AN INTRODUCTORY COURSE
RISK, RETURN, AND CAPITAL BUDGETING
I. A Review:
We have learned that the field of corporate finance is preoccupied with two major questions:
In which assets should the firm invest? The investment decision. This question concerns the composition of the left-hand side of a firm's balance sheet, the asset side. We use the terms capital budgeting and capital expenditures to describe the process of making and managing expenditures on assets, particularly long-term assets. The working capital management decision, i.e., short-term asset levels, is a subset of the investment decision.
How should the firm raise capital to finance these capital expenditures, or the financing decision? This question addresses the design of the firm's financial structure, or the proportion of debt (both short-term and long-term) versus equity securities on the right-hand side of the firm's balance sheet. The dividend decision is a subset of the financial structure decision since this decision affects how much equity remains in the firm.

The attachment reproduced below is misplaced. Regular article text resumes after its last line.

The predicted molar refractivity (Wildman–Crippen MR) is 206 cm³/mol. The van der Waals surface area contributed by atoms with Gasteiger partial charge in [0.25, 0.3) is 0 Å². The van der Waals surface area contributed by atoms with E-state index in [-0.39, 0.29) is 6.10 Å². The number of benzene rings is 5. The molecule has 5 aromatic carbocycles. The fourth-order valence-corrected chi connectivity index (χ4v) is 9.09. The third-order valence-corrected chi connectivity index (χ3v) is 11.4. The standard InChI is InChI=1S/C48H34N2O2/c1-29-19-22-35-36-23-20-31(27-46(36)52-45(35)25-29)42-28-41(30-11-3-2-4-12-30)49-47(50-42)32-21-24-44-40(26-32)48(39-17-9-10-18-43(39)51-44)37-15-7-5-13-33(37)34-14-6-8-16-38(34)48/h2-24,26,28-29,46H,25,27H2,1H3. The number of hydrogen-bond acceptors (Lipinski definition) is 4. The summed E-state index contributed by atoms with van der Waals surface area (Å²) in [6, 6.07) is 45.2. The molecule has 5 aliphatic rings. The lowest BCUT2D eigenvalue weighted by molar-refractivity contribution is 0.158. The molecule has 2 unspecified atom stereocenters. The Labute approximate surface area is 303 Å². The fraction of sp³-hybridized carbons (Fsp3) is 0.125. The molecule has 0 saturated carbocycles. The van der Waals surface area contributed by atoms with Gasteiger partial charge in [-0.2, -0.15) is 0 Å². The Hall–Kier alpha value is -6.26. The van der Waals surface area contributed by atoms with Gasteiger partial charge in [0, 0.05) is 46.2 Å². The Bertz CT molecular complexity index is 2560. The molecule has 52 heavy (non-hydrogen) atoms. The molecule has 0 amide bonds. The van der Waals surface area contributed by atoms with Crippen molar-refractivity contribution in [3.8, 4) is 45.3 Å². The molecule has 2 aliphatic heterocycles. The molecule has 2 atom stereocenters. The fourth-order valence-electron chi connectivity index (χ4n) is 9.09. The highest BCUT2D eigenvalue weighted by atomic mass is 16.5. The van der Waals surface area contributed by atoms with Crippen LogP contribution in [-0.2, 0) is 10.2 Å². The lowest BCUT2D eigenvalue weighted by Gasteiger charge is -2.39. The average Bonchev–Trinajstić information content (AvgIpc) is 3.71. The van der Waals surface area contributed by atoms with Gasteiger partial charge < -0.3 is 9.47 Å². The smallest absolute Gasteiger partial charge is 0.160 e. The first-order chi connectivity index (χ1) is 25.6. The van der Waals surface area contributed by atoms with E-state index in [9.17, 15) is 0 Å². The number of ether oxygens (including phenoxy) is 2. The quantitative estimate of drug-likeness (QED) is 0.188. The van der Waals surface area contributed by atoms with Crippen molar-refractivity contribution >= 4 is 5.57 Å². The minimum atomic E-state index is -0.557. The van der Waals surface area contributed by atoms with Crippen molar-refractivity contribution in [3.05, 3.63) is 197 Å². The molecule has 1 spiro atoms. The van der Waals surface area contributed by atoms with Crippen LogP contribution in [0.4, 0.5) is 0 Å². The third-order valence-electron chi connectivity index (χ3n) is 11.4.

Chapter 12 in RWJ provides another step in our search for an answer to the first of these questions. We conclude this search in Chapter 17, where we pull together the discussion of the investment and financial structure decisions. In Chapter 13, we begin addressing the second of these major questions, or the design of the firm's financial structure.
As you also should recall from prior material, we evaluate projects using the Net Present Value Rule, or the NPV Rule. This rule says that you discount a project's after-tax cash flows at the rate r, or
NPV = C0 + Σ Ct/(1 + r)t, where
C0 = the time = 0 after-tax cash flow, usually negative,
Ct = after-tax cash flows from time 1 to time T, either positive or negative,
1 This lecture module is designed to complement Chapter 18 in Ross, Westerfield, and Jaffe.